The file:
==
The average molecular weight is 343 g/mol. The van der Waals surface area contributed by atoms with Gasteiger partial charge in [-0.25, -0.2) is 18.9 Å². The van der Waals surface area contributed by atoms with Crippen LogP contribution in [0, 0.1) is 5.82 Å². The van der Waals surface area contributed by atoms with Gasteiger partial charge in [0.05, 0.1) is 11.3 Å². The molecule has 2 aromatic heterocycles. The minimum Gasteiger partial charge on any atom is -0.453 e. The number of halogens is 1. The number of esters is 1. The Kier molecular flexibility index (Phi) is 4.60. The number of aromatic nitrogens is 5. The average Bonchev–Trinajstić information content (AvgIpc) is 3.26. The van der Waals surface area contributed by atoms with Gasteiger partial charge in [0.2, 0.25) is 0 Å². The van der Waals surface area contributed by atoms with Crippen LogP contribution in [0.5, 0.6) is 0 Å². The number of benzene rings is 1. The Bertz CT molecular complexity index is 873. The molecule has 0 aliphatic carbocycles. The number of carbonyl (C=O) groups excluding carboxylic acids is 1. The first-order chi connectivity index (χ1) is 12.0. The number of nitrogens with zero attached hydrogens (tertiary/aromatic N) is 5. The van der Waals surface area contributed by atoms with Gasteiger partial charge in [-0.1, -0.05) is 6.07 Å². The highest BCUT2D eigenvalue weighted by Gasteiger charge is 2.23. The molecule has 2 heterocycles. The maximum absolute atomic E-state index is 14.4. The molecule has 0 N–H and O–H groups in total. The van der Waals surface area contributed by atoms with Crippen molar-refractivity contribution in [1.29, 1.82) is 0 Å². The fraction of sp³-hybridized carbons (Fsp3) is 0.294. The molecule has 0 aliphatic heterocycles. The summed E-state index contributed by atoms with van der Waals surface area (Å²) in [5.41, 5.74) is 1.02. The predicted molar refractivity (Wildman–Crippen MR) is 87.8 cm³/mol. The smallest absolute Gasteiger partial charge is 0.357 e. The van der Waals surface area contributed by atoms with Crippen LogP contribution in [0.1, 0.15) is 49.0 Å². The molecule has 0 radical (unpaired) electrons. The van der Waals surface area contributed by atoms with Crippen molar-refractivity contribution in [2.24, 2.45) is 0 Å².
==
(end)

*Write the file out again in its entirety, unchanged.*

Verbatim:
The average molecular weight is 343 g/mol. The van der Waals surface area contributed by atoms with Gasteiger partial charge in [-0.25, -0.2) is 18.9 Å². The van der Waals surface area contributed by atoms with Crippen LogP contribution in [0, 0.1) is 5.82 Å². The van der Waals surface area contributed by atoms with Gasteiger partial charge in [0.05, 0.1) is 11.3 Å². The molecule has 2 aromatic heterocycles. The minimum Gasteiger partial charge on any atom is -0.453 e. The number of halogens is 1. The number of esters is 1. The Kier molecular flexibility index (Phi) is 4.60. The number of aromatic nitrogens is 5. The average Bonchev–Trinajstić information content (AvgIpc) is 3.26. The van der Waals surface area contributed by atoms with Gasteiger partial charge in [0.2, 0.25) is 0 Å². The van der Waals surface area contributed by atoms with Crippen LogP contribution in [0.5, 0.6) is 0 Å². The number of benzene rings is 1. The Bertz CT molecular complexity index is 873. The molecule has 0 aliphatic carbocycles. The number of carbonyl (C=O) groups excluding carboxylic acids is 1. The first-order chi connectivity index (χ1) is 12.0. The number of nitrogens with zero attached hydrogens (tertiary/aromatic N) is 5. The van der Waals surface area contributed by atoms with Gasteiger partial charge in [-0.1, -0.05) is 6.07 Å². The highest BCUT2D eigenvalue weighted by Gasteiger charge is 2.23. The molecule has 2 heterocycles. The maximum absolute atomic E-state index is 14.4. The molecule has 0 N–H and O–H groups in total. The van der Waals surface area contributed by atoms with Crippen molar-refractivity contribution in [1.29, 1.82) is 0 Å². The fraction of sp³-hybridized carbons (Fsp3) is 0.294. The molecule has 0 aliphatic heterocycles. The summed E-state index contributed by atoms with van der Waals surface area (Å²) in [5.41, 5.74) is 1.02. The predicted molar refractivity (Wildman–Crippen MR) is 87.8 cm³/mol. The smallest absolute Gasteiger partial charge is 0.357 e. The van der Waals surface area contributed by atoms with Crippen LogP contribution in [0.1, 0.15) is 49.0 Å². The molecule has 0 radical (unpaired) electrons. The van der Waals surface area contributed by atoms with Crippen molar-refractivity contribution in [2.24, 2.45) is 0 Å².